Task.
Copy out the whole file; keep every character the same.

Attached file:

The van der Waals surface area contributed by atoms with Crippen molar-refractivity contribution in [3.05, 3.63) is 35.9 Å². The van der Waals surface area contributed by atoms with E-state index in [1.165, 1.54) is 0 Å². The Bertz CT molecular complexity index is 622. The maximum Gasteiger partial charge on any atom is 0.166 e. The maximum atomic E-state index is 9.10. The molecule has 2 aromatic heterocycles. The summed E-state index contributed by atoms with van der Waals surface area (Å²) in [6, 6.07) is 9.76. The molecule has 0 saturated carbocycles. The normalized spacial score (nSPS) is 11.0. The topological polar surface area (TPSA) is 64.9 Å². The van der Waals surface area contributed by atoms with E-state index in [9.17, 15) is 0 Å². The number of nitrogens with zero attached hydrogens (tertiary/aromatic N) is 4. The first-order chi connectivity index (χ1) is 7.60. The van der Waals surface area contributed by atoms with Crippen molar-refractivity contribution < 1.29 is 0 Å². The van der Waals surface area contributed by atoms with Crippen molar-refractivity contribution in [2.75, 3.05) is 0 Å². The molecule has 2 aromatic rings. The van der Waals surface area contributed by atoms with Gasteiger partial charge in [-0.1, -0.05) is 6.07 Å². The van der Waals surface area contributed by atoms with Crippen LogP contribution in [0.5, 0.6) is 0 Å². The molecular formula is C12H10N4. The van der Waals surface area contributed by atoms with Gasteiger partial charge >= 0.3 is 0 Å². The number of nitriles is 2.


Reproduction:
The van der Waals surface area contributed by atoms with Crippen molar-refractivity contribution in [3.05, 3.63) is 35.9 Å². The van der Waals surface area contributed by atoms with E-state index in [1.165, 1.54) is 0 Å². The Bertz CT molecular complexity index is 622. The maximum Gasteiger partial charge on any atom is 0.166 e. The maximum atomic E-state index is 9.10. The molecule has 2 aromatic heterocycles. The summed E-state index contributed by atoms with van der Waals surface area (Å²) in [6, 6.07) is 9.76. The molecule has 0 saturated carbocycles. The normalized spacial score (nSPS) is 11.0. The topological polar surface area (TPSA) is 64.9 Å². The van der Waals surface area contributed by atoms with E-state index in [9.17, 15) is 0 Å². The number of nitrogens with zero attached hydrogens (tertiary/aromatic N) is 4. The first-order chi connectivity index (χ1) is 7.60. The van der Waals surface area contributed by atoms with Crippen molar-refractivity contribution < 1.29 is 0 Å². The van der Waals surface area contributed by atoms with Crippen molar-refractivity contribution in [2.75, 3.05) is 0 Å². The molecule has 2 aromatic rings. The van der Waals surface area contributed by atoms with Gasteiger partial charge in [-0.1, -0.05) is 6.07 Å². The van der Waals surface area contributed by atoms with Crippen LogP contribution in [0.5, 0.6) is 0 Å². The molecular formula is C12H10N4. The van der Waals surface area contributed by atoms with Gasteiger partial charge >= 0.3 is 0 Å². The number of nitriles is 2.